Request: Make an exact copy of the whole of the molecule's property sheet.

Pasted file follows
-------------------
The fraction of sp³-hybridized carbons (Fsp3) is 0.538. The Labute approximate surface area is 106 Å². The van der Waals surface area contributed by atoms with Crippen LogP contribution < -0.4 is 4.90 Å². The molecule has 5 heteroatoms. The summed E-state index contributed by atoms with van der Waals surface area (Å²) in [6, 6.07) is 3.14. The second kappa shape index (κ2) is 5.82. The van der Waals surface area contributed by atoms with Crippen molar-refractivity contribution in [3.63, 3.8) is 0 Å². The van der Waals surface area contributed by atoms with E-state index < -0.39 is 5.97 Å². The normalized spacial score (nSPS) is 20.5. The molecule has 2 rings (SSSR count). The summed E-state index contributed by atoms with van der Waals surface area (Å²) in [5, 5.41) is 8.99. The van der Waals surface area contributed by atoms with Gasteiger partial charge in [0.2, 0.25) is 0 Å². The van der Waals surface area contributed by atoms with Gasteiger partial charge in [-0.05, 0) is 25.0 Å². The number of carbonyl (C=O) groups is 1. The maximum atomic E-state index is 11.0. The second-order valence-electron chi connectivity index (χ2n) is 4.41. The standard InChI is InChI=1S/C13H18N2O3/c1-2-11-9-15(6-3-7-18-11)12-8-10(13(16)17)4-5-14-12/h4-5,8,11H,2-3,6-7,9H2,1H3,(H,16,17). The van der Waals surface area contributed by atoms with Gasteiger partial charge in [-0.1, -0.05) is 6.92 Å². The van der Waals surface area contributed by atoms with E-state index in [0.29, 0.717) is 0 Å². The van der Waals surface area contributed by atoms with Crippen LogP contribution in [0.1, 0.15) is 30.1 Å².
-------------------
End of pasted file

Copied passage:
The fraction of sp³-hybridized carbons (Fsp3) is 0.538. The Labute approximate surface area is 106 Å². The van der Waals surface area contributed by atoms with Crippen LogP contribution < -0.4 is 4.90 Å². The molecule has 5 heteroatoms. The summed E-state index contributed by atoms with van der Waals surface area (Å²) in [6, 6.07) is 3.14. The second kappa shape index (κ2) is 5.82. The van der Waals surface area contributed by atoms with Crippen molar-refractivity contribution in [3.63, 3.8) is 0 Å². The van der Waals surface area contributed by atoms with E-state index < -0.39 is 5.97 Å². The normalized spacial score (nSPS) is 20.5. The molecule has 2 rings (SSSR count). The summed E-state index contributed by atoms with van der Waals surface area (Å²) in [5, 5.41) is 8.99. The van der Waals surface area contributed by atoms with Gasteiger partial charge in [0.2, 0.25) is 0 Å². The van der Waals surface area contributed by atoms with Gasteiger partial charge in [-0.05, 0) is 25.0 Å². The number of carbonyl (C=O) groups is 1. The maximum atomic E-state index is 11.0. The second-order valence-electron chi connectivity index (χ2n) is 4.41. The standard InChI is InChI=1S/C13H18N2O3/c1-2-11-9-15(6-3-7-18-11)12-8-10(13(16)17)4-5-14-12/h4-5,8,11H,2-3,6-7,9H2,1H3,(H,16,17). The van der Waals surface area contributed by atoms with Gasteiger partial charge in [-0.1, -0.05) is 6.92 Å². The van der Waals surface area contributed by atoms with E-state index in [0.29, 0.717) is 0 Å². The van der Waals surface area contributed by atoms with Crippen LogP contribution in [0.1, 0.15) is 30.1 Å².